My first port of call in Tanzania was Buigiri. Buigiri is a village of around 5,000 people and is located bang in the centre of the country, about 350 miles west of Dar es Salaam which is the effective capital (although not in name). An Englishman established a school there immediately after WWII for blind children from across the country. There are currently 100 children at the school, the vast majority are blind or severely visually impaired. The village also contains an ‘Adult Rehabilitation Centre’ which in fact is a community for nine families where at least one adult is totally blind; two sighted families also live here and they help the blind farm the land. There are also other blind people and organisations in the village, but these are comparitavely small.
Throughout our time there we were looked after by two sighted guys from the rehab centre. Isiah works there as a helper and the other guy (this sounds crap, but we never knew his name and before long it was too late to ask) is the son of the local Methodist minister. Their time was greatly appreciated by us as we had guides and translators for when my meagre Swahili failed.
This year the rains have failed which means there is no food. The people are not just poor, they have no money at all and rely on the little food they can grow as well as whatever aid trickles through the system. I read a report that 4.5 million Tanzanians face starvation this year.
The families of the rehabilitation centre.
Will and I spent 6 days in Buigiri. I visited in 1999 and spent 3 months there. Amazingly my Swahili came back to me. My vocabulary is hardly huge but I can handle all the greetings which are quite a big deal out there and I can handle buying things and suchlike. In 1999, two of the tasks I carried out included the planting of 100 saplings and digging drainage ditches. The ditches are still there preventing the area from flooding when the rains come, and almost all the trees survived and some are 20 foot tall, providing fruits and shade to the rehab centre. I also randomly met the brother of a guy who was very kind to me when I was last there and in return myself and two friends paid for a year’s education for him. It was really good to hear how he is getting on.
We were able to help this time by providing 200kg of maize and 50kg of beans for the families. This is enough for about 700 meals. We also bought various asthma medication for an adult and a child as well as a few other bits and pieces.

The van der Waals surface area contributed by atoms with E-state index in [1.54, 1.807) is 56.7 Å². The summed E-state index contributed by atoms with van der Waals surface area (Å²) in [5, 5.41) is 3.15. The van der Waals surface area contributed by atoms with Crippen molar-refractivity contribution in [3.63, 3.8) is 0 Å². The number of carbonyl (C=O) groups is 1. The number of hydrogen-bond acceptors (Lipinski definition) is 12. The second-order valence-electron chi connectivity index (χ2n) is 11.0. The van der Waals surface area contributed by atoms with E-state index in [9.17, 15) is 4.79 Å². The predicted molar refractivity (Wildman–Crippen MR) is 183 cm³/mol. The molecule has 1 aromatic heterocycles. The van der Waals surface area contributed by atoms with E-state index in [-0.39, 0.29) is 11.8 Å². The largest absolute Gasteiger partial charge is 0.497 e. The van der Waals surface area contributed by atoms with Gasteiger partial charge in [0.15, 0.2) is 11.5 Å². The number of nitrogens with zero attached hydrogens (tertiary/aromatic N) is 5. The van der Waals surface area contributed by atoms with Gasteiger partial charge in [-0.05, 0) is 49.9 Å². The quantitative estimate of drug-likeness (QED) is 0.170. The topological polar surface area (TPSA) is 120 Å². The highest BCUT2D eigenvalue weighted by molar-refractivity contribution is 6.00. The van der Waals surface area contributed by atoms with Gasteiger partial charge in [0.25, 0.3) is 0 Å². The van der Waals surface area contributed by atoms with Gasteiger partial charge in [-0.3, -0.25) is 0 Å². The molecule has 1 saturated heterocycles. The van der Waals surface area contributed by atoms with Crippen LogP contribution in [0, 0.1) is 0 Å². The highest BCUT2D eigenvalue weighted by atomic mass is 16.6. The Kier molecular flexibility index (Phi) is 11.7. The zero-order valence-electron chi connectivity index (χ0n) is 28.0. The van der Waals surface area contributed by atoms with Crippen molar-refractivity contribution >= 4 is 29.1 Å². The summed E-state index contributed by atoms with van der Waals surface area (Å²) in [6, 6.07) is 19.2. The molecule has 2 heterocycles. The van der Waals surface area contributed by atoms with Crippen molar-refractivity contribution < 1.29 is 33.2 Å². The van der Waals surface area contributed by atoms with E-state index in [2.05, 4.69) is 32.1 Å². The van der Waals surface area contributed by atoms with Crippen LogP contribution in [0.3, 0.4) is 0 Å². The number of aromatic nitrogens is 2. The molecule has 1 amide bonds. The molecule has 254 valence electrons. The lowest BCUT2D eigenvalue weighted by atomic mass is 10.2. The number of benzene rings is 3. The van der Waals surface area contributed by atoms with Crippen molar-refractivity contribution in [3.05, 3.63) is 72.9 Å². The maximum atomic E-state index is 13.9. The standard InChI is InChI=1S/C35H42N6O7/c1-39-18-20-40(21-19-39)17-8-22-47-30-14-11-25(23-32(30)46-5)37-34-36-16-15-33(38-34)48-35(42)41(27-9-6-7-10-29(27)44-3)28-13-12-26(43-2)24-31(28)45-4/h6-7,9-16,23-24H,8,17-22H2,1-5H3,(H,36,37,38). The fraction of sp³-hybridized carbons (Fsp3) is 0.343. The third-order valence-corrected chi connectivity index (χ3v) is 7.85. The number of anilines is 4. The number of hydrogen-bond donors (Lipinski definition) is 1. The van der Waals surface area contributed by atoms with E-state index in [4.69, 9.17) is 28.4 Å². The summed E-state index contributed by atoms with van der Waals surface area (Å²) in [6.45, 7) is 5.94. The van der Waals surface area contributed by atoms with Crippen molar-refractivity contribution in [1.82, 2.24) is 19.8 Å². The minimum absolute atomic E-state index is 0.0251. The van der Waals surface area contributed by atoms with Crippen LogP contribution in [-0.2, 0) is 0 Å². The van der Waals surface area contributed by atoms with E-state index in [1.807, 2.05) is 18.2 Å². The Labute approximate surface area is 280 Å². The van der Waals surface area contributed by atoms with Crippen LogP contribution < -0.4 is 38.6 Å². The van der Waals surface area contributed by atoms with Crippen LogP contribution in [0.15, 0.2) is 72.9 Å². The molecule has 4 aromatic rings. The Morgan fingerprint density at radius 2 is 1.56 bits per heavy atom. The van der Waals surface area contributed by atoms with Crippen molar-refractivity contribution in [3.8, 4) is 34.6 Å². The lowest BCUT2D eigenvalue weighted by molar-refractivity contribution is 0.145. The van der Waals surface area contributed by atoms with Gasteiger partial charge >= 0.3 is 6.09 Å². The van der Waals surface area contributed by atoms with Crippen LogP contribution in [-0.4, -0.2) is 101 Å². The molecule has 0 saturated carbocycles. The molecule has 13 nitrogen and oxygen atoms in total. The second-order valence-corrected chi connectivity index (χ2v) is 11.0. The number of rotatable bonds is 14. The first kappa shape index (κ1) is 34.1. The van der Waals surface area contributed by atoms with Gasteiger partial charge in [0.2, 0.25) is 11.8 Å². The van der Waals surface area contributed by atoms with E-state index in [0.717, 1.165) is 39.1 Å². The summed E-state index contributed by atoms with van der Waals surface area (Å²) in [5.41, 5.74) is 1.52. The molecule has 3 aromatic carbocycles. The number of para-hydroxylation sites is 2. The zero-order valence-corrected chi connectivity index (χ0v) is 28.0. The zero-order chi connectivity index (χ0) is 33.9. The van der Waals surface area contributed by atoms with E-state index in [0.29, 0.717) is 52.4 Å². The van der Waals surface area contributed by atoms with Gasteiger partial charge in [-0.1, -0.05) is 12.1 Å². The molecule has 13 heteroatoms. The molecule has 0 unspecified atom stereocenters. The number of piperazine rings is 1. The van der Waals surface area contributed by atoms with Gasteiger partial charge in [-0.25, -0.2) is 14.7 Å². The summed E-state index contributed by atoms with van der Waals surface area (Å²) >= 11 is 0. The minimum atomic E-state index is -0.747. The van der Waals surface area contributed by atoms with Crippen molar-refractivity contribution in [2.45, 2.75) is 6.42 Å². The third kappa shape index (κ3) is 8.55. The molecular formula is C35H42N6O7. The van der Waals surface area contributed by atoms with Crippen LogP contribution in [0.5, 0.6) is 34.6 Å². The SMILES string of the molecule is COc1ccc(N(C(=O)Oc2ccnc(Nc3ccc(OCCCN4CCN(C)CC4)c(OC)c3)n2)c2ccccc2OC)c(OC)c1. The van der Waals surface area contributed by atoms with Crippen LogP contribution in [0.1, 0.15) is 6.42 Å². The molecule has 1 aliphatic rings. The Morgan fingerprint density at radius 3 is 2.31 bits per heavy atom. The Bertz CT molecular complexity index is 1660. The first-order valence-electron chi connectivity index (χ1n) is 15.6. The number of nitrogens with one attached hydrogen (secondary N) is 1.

Another day we looked round the blind school. In fact our house was within the school compound and we saw the kids all the time. There is such a difference between african children and western children. These kids have nothing but they are happy. All they want is the oppourtunity to get an education. Many of the kids are packed off to the school when they are seven years old and that is the last time they will ever be with their parents as they cannot afford transport costs. The sighted kids lead the blind around without even a grumble, it seems the friendships are intense and this may be due to the lack of materialism.
In 1999 the school had just two days supply of food, now their finances are healthier but all the children eat is maize porridge (you grind the maize and boil it in water) and a spoonful of beans for flavouring. We bought them a few kilos of sugar to sweeten the food a little. We also decided to buy all 100 kids a bottle of soda. Depending on the finances, they have a bottle at Christmas and one at Easter and it was clear from the looks on their faces that this was a real treat for them. Many kids were bouncing up and down, clapping their hands and shouting ‘soda, soda, soda’ as they walked into the canteen. One child had never had such a drink and he didn’t even know how to drink from a bottle. We had to teach him how to let air into the bottle when he took a swig.
We also looked around one of the two sighted schools where we handed out 200 pens and exercise books and a football for the children, we also gave the school 15kg of sugar for their food. We were mobbed taking photos and have been forced to promise to send many copies back out there. The kids are really fantastic. Me lurking amongst some kids from the sighted school.